P.S. Through a local homeschooling list I found out about the opportunity to order some real Roman coins.  We ordered 5 and M. has been bugging me nonstop about when they are going to arrive.

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Finally!  I’ve been meaning to put up a blog post about the the New York Times magazine article, Understanding the Anxious Mind, since the day it was posted to their website.  Especially in light of a recent comment by reader Kirsten, who wrote:

The other thing that stands out in this post is C.’s high level of executive function. The combination of organization and determination that she has is rare.

Exactly.  I have always believed that to a large extent she–and other PG kids like her–came wired that way.  It’s one thing for Malcolm Gladwell et al to say that it takes 10,000 hours of practice and anyone can be “gifted.”  But it doesn’t explain where the dedication, the drive, the executive function to actually do that 10,000 hours comes from.  I say it’s wiring.

I first heard about Dabrowski’s Theory of Overexcitability was when the CTY psychologist went over C.’s test results.  It was a big “aha” for us.  Here’s how Ann Rinn describes overexcitabilies in the Fall 2009 Duke University Gifted Letter.

Overexcitabilities are extreme intensities or sensitivities that affect the ways in which an individual experiences the world. The Polish psychologist Kazimierz Dabrowski (1902-1980) identified overexcitabilities as part of a larger theory of development. Although most of us may have extra energy at times or have strong reactions to various stimuli on occasion, those with overexcitabilities experience these distinguishing behaviors regularly. Most researchers believe overexcitabilities are innate and will be present in some form throughout one’s life. It is important to note that not all gifted children have overexcitabilities, but they do seem to be found to a greater degree in gifted and/or creative children than in average-ability children. (emphasis added).

It’s something I certainly noticed in C. early on–heck, it’s why this blog has the name it does.  She still is highly sensitive to smells, has acute hearing, dislikes crowds and noisy environments in general, is afraid of dogs and tends to brood and worry. Which is why I found this article on anxiety sooo interesting. I think it really ties in with Dabrowski and giftedness.

Harvard psychology researcher Jerome Kagan, like many people, was initially resistant to the idea of “wiring”:

Kagan studiously ignored this finding; it didn’t fit with his left-leaning politics, which saw all individuals as born inherently the same — blank slates, to use the old terminology — and capable of achieving anything if afforded the right social, economic and educational opportunities. “I was so resistant to awarding biology much influence, I didn’t follow up on the inhibited temperaments I was seeing,” he told me. It took another 20 years of listening to arguments about nature versus nurture for Kagan finally to entertain the possibility that some behavior might be attributed to genes.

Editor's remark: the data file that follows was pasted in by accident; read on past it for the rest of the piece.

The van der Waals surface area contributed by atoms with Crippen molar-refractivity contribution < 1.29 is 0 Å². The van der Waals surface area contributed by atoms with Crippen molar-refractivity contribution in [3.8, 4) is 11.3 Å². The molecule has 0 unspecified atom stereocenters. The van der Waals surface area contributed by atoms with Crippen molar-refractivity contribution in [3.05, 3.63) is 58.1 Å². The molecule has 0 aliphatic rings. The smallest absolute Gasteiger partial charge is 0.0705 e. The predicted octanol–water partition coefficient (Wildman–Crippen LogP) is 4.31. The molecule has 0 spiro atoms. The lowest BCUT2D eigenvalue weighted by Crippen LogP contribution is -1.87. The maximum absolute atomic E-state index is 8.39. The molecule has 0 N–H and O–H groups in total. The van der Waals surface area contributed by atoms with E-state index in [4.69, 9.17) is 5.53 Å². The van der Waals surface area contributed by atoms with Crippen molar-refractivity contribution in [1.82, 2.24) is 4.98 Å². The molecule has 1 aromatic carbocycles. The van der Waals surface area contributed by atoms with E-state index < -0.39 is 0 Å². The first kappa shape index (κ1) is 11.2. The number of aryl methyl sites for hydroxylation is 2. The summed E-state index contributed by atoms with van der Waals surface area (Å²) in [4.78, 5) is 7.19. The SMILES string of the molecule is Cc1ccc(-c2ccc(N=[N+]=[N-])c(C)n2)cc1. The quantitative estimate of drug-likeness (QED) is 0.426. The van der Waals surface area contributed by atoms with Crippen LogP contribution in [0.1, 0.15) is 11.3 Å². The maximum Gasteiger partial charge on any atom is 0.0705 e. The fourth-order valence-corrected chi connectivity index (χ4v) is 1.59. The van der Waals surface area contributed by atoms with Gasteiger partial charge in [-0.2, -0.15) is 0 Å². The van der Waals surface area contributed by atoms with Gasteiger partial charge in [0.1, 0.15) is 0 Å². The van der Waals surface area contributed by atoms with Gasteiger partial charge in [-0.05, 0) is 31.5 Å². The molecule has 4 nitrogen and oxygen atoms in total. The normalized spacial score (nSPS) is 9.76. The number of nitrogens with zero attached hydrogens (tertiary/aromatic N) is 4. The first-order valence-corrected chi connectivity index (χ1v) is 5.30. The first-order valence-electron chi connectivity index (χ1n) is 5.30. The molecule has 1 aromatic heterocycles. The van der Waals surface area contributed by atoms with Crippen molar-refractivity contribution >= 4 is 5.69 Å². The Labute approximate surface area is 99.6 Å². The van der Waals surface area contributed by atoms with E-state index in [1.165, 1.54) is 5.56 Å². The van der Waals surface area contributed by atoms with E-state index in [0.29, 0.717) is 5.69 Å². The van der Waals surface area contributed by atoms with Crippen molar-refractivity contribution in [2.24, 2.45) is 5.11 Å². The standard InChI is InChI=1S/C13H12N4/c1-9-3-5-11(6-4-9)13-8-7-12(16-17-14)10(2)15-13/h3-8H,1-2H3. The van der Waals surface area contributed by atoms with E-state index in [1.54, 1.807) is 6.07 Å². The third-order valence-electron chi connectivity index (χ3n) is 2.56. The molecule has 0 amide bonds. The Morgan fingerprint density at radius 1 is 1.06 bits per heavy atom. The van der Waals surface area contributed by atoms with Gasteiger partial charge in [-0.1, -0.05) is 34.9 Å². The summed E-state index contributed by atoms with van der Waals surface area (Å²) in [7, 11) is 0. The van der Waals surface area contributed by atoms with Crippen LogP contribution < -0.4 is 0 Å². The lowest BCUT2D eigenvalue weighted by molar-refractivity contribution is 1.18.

But research revealed that

in people born with a particular brain circuitry, the kind seen in Kagan’s high-reactive study subjects, the amygdala is hyperreactive, prickly as a haywire motion-detector light that turns on when nothing’s moving but the rain.

I think it’s that edge of anxiety that could be the driver of C.’s drive, which in turn feeds into achievement.  In the article Susan Engel, a developmental psychologist at Williams College, says,

“The way we deal with [anxiety] is that we both get everything done in lots of time. We can’t stand the anxiety of a looming deadline; we’re so worried about being late that we do it five days early.” This is one way to alleviate anxiety, she said. “There are other things we could do. We could drink, we could procrastinate, we could pretend we don’t have the deadline. I guess we both happen to be lucky that our method is adaptive.”

The article continues,

”This kind of adapting might have something to do with intelligence, says Steven Pinker, a psychologist at Harvard and author of “The Blank Slate: The Modern Denial of Human Nature.” He says he believes, based on pure conjecture, that people with higher intelligence are better at overcoming their anxious temperament and more likely to “see their own worry list as a problem to be solved, minimizing unnecessary anxiety while still being anxious enough to get things done.”

This certainly squares with what I’ve observed.